Over the course of six months, I sat with my friend’s teens, my teen clients, and other random teenagers who agreed to an interview. What I discovered is that social media is as integral to the modern day teenager’s life as home telephones were to teenagers in the 80’s. According to the May 2013 Pew Research Center’s report on U.S. teens, 81 percent of Internet-using teens reported that they are active on social-networking sites, more than ever before. Facebook, Instagram, Twitter, and new dating apps like OkCupid, Tinder, Blendr, and Grindr have become key players in their social media interactions.
Most teens (aka: Digital Natives) spend nearly all their time online. They’re being introduced to new interests, new friends, new ways to date and to get sex. Social networks and dating apps are making it easier for teens to have sex more than ever. One teen described a Facebook play like this:
“Getting girls to sleep with you is so easy. They’ll post pics of themselves trying to look all sexy, and all I’ve got to do is to like their pics on Facebook. Them girls all like attention.like a few pics then don’t text them for days. Then give them a little more attention – say they look hot and you’ve been thinking about them. Then back off – start liking their friend’s pics. Confuse them. Make them feel insecure. They’ll just chase you harder. Then it’s on.”
– Tom, 17, Chicago, Illinois
Some teens I spoke to told me that their “hook-ups” (sexual encounters) begin with some sort of introduction to each other online. Many teens have sex, of course, but never before has it been so easy for them to express their need for sex – sometimes even without expectation for romance or intimacy. Even more than adults, some teens like sexting on their mobile devices, instant messaging on Facebook, sharing naked photos on Snapchat, flirting on Blendr, or soliciting each other on Tinder or Grindr.
Some girls send naked photos of themselves or bare themselves through “VC-ing” or video chatting. They do so because many believe that the photos will not be shared – “he promised.” Many teens are also more forward about asking for sex. It’s easier (and safter) to solicit sex from a girl behind a computer screen or cell phone than when you’re right in front of her, and teens are getting used to this. In fact, many teens begin their relationship, whether sexually involved or not, through texting. Texting can be harmful because teens tend to feel safer sharing more information over a Smartphone. On the other hand, texting can be beneficial to some teens because it allows them more time to get to know each other before deciding to meet someone in person.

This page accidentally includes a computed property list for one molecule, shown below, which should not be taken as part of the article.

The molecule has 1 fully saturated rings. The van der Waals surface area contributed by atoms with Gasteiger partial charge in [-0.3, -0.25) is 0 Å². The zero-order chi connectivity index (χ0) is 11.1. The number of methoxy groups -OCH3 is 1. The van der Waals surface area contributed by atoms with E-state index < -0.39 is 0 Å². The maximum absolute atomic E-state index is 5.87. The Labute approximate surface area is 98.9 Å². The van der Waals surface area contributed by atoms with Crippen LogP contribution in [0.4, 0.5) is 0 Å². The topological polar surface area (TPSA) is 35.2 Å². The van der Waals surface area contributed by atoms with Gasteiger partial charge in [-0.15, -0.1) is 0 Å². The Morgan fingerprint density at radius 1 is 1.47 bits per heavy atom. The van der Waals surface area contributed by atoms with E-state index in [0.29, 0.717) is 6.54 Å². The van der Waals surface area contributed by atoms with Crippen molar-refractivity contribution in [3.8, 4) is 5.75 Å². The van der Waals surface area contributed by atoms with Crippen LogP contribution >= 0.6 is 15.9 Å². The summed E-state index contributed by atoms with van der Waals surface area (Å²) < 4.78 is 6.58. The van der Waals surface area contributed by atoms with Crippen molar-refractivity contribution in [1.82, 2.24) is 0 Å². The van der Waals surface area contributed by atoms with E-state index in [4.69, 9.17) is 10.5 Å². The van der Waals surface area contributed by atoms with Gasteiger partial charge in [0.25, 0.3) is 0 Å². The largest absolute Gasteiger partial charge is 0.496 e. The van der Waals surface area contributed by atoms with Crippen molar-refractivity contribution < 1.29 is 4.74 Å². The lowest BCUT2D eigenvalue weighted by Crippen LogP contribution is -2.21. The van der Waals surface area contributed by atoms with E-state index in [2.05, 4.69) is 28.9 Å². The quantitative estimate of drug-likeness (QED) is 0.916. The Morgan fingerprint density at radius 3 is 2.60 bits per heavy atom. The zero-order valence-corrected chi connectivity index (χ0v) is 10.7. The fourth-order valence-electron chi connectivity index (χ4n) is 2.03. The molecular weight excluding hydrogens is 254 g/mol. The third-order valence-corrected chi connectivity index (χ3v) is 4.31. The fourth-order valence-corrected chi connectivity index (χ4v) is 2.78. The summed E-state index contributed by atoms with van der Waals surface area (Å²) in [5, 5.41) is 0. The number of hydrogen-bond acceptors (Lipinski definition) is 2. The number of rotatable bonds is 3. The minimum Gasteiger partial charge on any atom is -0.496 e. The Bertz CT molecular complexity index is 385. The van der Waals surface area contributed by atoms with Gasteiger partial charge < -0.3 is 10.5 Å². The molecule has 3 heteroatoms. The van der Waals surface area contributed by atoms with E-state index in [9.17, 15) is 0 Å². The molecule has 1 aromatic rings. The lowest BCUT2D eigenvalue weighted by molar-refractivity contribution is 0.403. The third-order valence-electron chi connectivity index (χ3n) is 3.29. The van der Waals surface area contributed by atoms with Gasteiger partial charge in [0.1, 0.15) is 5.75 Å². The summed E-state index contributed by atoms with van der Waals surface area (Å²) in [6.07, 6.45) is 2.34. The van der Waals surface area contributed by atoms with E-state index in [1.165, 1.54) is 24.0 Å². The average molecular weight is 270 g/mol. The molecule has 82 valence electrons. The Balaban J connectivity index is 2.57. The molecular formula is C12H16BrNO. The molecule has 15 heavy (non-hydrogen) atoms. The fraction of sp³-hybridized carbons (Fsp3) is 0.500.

“There was this guy I used to like in one of my classes. I didn’t think he liked me ‘cause it was like he ignored me most of the time. Then I got a text from him; so we texted for a while. He said he saw me around and that he liked me. It didn’t go too far with him. He was boring. He didn’t make me laugh. He was too pushy, and he was too full of himself.”
– Emma, 15, Chicago, Illinois
I asked Emma if she and this guy ever talked on the phone. She gave me the “deer in the headlight” look, “What do you mean?” Needless to say, the way flirtation looks like these days has drastically changed and it continues to change at a rapid pace. Even more so, teens take this further by first spending hours checking out each other’s online profiles. Social media profiles are where a lot of teens get their information about their peers and this new generation is deciding whether or not to hook up with someone based on what they find online. Scanning profiles makes it easier for them to get to know each other’s interests without having to ask. Many teens I spoke to said they’ll “stalk” a cute boy’s profile and then stalk the girls the boys find attractive.
When it comes to social media and dating for today’s teens, it appears the more (online) information the better. What’s alarming to me is that many teens seem to be basing some of their romantic/sexual decisions on what they’re being presented through various online networks. They’re perceiving interests through Facebook likes, competing with each other for attention and comparing themselves to each other. Many teens are also experiencing difficulty letting go of an ex. In the same manner as adults, they’re tempted to continue to stalk their ex’s movements post break-up. Teens will follow their ex’s through several different networks and when blocked and some will even go so far as to stalk them through fake profiles.
Social media is causing many teens anxiety. Online interactions can be as confusing to them as they are for adults – if not more so. Not being followed on Twitter or liked on Facebook for many teens translates into rejection. Feeling rejected is painful. Instead of allowing themselves time to process or cope with their feelings in order to move on, many teens will move on in other artificial ways: they’ll focus on someone else online.